Agent refutes journeyman’s claim that Tiger Woods is serving drug suspension
Some inflammatory comments made about Tiger Woods by a journeyman PGA Tour player during a radio interview last week are being vehemently denied by Woods’ agent, Mark Steinberg.
Dan Olsen, who last played in a PGA Tour event in 2011, claimed during an interview Friday with 730 WVFN’s David “Mad Dog” DeMarco that Woods is not taking a leave of absence from competitive golf. Instead, the 48-year-old journeyman said he heard Woods is serving a one-month suspension for drug use.
Woods announced on Feb. 11 that he was taking a break from tournament golf to work on his game after withdrawing from the Farmers Insurance Open, a tournament in which Woods struggled mightily and was simply the latest in a string of tremendously sub-par performances by the golfer.
Steinberg came out and blasted the unsubstantiated accusations made by Olsen in a statement Monday.
“These claims are absolutely, unequivocally and completely false,” said Steinberg the statement, via ESPN. “They are unsourced, unverified and completely ridiculous. The PGA Tour has confirmed that there is no truth to these claims.”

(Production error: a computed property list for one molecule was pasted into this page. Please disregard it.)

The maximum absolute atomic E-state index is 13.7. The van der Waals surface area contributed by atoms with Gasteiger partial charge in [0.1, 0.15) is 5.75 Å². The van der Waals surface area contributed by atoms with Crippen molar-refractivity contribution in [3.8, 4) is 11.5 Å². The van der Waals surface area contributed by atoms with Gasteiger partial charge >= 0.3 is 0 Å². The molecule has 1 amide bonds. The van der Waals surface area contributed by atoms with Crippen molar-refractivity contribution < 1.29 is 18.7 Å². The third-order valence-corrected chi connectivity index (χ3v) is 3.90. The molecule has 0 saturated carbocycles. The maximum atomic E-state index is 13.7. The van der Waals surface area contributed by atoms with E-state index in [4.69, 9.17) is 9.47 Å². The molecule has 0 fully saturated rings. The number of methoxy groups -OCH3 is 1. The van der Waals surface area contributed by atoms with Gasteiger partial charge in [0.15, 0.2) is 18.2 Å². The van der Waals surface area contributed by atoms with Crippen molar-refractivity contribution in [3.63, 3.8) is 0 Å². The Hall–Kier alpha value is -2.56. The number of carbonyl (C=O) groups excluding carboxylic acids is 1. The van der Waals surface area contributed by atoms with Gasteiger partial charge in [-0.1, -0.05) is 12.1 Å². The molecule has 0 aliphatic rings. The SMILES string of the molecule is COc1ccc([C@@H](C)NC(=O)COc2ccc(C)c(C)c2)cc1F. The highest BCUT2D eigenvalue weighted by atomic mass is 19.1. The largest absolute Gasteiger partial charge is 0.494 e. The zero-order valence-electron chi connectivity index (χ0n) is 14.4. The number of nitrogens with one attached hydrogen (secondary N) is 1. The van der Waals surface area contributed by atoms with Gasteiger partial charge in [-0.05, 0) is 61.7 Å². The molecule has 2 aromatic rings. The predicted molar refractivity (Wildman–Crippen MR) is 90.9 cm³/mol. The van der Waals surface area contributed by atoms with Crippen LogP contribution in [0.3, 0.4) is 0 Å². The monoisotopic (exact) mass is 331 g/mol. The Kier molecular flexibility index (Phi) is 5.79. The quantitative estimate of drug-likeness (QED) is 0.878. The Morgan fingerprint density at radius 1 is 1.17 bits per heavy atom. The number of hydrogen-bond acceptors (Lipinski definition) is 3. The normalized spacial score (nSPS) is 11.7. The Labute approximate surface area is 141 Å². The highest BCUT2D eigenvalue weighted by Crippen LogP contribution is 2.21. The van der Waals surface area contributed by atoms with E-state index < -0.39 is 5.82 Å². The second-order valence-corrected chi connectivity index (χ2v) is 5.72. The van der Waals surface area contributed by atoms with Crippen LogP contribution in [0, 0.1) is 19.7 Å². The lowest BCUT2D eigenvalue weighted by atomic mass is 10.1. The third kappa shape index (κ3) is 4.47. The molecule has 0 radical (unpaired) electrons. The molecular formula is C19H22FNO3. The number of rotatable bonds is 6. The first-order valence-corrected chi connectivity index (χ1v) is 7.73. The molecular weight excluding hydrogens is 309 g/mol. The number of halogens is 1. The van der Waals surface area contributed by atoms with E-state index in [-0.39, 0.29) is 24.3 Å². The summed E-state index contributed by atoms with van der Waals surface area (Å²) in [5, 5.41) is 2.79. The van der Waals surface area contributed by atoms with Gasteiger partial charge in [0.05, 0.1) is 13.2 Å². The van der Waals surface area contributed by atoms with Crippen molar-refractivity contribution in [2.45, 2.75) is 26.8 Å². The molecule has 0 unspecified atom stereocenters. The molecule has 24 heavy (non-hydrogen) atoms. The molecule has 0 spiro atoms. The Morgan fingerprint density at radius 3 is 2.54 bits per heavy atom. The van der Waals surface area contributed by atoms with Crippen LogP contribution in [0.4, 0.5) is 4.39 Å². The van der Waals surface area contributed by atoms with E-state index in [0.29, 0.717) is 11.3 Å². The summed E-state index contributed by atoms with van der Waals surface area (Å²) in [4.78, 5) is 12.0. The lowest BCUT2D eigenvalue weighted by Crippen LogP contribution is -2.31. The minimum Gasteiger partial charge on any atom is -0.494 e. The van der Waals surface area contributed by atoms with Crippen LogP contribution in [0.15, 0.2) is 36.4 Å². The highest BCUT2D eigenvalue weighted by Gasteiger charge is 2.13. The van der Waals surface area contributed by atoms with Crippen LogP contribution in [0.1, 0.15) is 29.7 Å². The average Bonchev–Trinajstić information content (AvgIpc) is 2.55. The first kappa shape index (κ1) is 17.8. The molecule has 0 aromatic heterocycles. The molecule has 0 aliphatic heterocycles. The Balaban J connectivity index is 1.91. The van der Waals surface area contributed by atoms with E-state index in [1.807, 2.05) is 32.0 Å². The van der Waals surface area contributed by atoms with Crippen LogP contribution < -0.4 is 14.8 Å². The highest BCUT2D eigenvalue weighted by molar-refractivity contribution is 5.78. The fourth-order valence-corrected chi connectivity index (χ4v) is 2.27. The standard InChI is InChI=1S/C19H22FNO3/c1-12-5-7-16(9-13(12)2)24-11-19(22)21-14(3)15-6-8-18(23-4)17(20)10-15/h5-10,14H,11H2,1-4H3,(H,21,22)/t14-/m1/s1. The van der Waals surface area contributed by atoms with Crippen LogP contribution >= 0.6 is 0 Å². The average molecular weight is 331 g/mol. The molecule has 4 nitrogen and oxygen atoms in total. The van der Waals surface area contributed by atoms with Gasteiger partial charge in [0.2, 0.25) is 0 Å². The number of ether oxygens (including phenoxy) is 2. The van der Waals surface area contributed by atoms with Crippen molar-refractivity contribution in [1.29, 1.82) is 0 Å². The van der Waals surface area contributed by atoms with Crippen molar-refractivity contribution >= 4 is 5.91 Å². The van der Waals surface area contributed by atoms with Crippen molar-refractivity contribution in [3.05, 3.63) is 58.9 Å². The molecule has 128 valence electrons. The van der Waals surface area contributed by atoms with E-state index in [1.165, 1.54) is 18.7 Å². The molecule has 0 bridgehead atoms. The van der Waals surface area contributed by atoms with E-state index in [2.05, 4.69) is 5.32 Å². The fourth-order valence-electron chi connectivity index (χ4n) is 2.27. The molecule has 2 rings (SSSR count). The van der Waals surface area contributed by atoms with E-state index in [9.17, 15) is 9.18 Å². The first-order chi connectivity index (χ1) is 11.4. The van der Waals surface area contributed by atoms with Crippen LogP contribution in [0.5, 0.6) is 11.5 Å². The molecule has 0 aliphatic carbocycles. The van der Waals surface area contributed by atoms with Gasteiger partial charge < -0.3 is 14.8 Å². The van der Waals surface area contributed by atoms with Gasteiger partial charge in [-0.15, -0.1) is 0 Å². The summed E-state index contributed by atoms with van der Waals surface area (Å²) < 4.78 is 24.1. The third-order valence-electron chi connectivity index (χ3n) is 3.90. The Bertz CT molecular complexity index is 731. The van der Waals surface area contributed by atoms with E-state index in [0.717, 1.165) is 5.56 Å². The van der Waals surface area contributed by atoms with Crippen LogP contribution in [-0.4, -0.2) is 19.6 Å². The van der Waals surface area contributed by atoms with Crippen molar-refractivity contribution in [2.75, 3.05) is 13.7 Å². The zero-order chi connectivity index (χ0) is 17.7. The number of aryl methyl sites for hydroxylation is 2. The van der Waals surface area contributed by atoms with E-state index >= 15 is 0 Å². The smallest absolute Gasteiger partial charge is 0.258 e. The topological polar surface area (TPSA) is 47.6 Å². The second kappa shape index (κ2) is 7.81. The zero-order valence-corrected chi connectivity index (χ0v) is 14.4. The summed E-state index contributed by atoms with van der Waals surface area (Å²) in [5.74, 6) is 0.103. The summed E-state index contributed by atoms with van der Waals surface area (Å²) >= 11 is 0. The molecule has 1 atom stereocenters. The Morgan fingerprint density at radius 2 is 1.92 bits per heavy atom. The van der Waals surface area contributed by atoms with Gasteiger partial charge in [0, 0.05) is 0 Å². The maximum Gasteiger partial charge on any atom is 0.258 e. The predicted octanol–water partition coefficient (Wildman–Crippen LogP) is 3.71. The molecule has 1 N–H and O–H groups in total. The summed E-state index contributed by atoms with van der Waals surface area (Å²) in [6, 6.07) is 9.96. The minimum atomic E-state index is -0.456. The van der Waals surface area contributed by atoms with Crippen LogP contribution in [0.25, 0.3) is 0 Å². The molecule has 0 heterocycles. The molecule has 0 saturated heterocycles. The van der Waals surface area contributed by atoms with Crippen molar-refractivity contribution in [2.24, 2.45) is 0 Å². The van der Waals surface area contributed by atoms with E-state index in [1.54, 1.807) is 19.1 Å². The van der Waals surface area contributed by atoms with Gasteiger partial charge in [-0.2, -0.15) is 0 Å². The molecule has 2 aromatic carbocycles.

Olsen said an exempt tour player told him about the suspension.
“I heard he’s on a month’s suspension … it’s kind of a strong witness. It’s a credible person who is telling me this,” Olsen said. “It’s not testosterone, but it’s something else,” Olsen said. “I think when it’s all said and done, he’s gonna surpass Lance Armstrong with infamy.”
Olsen wouldn’t reveal the identity of the golfer who allegedly told him about Woods, nor would he admit that he believed the rumor.
Olsen made an additional claim alleging that Woods has used an illegal Nike ball and that is why he never gives them away as souvenirs to fans.
As noted in the ESPN report, if Woods had failed a drug test and was serving a suspension, the PGA Tour would report it. On the other hand, were the source of the suspension due to the use of a recreational drug, PGA Tour policy specifies it does not have to disclose the nature of the suspension, or the suspension at all.
The PGA Tour later issued a statement of its own denying any validity to the allegations.
“There is no truth whatsoever to these claims,” Ty Votaw, the executive vice president of the PGA Tour, said Monday. “We categorically deny these allegations.”
Some suspected when Dustin Johnson took his leave of absence last year for personal issues that the leave wasn’t voluntary and Johnson instead was serving a non-disclosed suspension for drug use.
Olsen backed off his story Monday, saying, “Everything I said on that radio interview was only my opinion and not based on any first-hand knowledge or facts.”
He also admitted to ESPN.com’s Michael Collins that he completely understands how the allegations appear, given not only their nature but also their source.
“I’ll be looked at as just some crazy f— nobody making accusations about Tiger,” Olsen said.